That is quite difficult to explain, but another instrument found in the Mary Rose was a little circular disc, which has on it the 32 points of the compass. At the north point, it has a peg. At the south point, it also has a little distinguishing mark. It’s quite crudely done. I think that this was a tidal computer. The master of the ship, or one of the sailors, would know that if, at full and change, high tides were at midnight, he would know that after three day, he could work back three points on the compass and it would give him the time. So it’s a little handy pocket computer.

There were dividers found on Mary Rose. It’s obviously a standard instrument that seamen use now on picking off distances on charts, although it’s all done for you electronically these days. But a pair of dividers, or compasses as they were known, was found on Mary Rose, and it has given us cause to think that perhaps there were charts on Mary Rose, although when she sank, British seamen, English seamen, were not too familiar with charts. They were being developed in the Mediterranean, and then with the Portuguese and the Spaniards, who were sailing off to the New World and out to the Far East. British seafarers were not much taken by this, and reckoned they could keep a better reckoning on a travis board, which was something on which you could plot a ship’s course and its distance.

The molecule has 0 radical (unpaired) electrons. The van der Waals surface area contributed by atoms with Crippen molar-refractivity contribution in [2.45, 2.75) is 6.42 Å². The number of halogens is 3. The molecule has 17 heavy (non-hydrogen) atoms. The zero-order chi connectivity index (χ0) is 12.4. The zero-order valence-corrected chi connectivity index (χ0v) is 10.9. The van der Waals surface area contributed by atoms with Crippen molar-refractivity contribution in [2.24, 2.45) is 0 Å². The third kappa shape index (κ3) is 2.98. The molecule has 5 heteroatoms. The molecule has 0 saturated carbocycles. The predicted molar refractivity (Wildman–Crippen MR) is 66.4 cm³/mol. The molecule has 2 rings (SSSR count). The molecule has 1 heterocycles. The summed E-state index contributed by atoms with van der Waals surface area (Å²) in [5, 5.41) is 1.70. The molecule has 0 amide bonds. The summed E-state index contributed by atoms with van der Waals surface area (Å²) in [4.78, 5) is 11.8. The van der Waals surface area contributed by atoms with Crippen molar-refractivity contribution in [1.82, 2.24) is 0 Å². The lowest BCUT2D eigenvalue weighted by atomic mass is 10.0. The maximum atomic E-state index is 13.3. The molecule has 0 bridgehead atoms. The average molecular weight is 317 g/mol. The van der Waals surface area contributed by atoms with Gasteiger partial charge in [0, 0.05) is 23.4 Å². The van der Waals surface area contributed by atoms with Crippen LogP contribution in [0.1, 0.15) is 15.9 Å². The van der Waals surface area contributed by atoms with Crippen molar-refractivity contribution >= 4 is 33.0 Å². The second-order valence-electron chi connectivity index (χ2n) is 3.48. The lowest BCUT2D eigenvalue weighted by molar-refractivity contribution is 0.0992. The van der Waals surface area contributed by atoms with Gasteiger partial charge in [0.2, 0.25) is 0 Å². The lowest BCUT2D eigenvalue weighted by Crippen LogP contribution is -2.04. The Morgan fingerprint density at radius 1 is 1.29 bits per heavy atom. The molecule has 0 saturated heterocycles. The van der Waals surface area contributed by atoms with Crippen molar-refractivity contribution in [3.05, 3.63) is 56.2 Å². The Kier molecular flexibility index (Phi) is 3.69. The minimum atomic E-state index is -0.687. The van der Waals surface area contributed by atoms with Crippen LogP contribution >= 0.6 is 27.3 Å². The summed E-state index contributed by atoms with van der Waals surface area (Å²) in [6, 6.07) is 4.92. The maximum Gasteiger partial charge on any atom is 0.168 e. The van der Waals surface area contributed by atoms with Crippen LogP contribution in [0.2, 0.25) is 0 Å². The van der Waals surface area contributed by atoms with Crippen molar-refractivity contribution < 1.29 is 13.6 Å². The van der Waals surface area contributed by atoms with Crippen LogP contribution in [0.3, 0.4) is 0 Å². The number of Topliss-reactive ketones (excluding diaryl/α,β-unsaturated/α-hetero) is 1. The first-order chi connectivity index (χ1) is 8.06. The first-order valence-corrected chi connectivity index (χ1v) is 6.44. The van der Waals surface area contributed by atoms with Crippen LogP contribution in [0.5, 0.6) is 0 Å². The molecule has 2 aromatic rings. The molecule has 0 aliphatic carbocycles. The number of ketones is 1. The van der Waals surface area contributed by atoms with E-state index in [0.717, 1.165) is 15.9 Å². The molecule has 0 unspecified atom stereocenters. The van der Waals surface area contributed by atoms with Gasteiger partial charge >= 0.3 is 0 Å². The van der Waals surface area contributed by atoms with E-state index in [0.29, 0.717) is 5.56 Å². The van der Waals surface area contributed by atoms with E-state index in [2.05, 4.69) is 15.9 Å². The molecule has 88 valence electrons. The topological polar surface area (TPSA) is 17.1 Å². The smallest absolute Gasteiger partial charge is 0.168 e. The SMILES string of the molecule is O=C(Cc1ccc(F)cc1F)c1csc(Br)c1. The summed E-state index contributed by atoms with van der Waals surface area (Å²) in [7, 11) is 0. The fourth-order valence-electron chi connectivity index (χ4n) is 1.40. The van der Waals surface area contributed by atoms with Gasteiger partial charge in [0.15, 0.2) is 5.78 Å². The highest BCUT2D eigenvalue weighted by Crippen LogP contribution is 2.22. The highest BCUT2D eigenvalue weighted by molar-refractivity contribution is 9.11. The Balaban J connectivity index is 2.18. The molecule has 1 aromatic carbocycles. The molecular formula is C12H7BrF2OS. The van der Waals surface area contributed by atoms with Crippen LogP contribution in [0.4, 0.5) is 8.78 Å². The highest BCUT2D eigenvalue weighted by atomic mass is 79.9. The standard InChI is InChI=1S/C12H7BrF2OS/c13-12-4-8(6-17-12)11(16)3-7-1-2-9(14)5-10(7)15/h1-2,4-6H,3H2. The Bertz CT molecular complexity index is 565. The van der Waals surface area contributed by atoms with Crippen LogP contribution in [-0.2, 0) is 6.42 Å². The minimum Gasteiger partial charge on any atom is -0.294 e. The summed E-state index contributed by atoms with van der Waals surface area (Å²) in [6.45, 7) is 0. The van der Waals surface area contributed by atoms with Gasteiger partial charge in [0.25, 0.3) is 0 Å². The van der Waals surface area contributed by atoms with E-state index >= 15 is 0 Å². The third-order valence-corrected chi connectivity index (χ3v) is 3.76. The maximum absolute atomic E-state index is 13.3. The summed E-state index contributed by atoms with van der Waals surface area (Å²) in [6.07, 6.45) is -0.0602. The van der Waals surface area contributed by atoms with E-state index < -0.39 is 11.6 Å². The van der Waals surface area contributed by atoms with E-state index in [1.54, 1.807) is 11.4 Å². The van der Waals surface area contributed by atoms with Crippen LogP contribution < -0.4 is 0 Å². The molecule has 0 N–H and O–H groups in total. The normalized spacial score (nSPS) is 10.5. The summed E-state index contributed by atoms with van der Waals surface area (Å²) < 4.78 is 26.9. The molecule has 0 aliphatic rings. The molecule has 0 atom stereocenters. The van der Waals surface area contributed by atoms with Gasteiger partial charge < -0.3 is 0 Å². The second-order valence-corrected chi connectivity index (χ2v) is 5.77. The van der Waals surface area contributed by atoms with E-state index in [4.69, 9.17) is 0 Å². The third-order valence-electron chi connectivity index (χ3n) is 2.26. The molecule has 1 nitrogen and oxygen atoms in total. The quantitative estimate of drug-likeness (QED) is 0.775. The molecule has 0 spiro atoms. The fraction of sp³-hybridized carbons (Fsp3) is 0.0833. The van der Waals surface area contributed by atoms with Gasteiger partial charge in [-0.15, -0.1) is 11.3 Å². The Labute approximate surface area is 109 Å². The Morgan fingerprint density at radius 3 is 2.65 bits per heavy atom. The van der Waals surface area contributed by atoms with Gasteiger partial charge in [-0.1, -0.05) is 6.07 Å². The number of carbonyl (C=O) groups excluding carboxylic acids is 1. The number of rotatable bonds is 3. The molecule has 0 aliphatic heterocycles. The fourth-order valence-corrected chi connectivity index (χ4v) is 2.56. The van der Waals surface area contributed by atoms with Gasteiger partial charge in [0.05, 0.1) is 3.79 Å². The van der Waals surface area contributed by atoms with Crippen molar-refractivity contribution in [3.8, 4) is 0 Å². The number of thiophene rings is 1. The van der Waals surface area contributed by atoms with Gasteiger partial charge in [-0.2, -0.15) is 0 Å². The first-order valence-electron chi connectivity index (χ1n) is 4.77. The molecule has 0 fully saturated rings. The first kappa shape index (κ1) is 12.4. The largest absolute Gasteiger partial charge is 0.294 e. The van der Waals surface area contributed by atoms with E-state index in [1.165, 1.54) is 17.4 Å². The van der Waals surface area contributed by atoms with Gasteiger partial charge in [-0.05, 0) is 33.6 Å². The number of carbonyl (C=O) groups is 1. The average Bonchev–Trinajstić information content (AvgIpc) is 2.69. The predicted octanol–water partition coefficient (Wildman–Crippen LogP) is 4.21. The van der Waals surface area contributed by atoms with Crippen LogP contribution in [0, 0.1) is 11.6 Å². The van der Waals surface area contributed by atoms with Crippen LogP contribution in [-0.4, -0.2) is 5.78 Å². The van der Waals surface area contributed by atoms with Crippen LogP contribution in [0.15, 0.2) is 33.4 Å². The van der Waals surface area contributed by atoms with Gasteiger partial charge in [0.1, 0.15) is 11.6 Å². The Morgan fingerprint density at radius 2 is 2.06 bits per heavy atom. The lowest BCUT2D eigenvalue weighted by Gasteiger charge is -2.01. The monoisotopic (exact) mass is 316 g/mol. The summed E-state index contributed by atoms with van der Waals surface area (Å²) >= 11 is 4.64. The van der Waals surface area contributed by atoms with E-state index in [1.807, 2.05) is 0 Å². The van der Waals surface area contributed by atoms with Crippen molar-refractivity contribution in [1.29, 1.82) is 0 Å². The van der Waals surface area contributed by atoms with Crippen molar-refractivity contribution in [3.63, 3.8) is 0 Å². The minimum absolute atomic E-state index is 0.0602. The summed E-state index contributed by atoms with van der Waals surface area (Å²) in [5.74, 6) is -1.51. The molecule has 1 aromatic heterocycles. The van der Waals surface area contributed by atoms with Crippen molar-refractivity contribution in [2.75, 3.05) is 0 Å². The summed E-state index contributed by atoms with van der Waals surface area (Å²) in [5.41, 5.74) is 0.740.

There may have been charts in the Mary Rose, but we shall never know because velum charts are not able to survive in sea water for very long. One of the earliest English charts of any significance was by Thomas Hood, and it was drawn in 1598. It shows the Western approaches. It shows the continental shelf with its soundings and the 100 fathom line. It incorporates a latitude scale, and it also has tidal information. It tells you the times of high water at the various ports around North West Europe. Of course that’s most important information because at a place like Bristol, the difference between high and low water can be 35 feet, so if you’re sailing in with quite a large ship, you want to be sure there’s enough water beneath the keel of your vessel.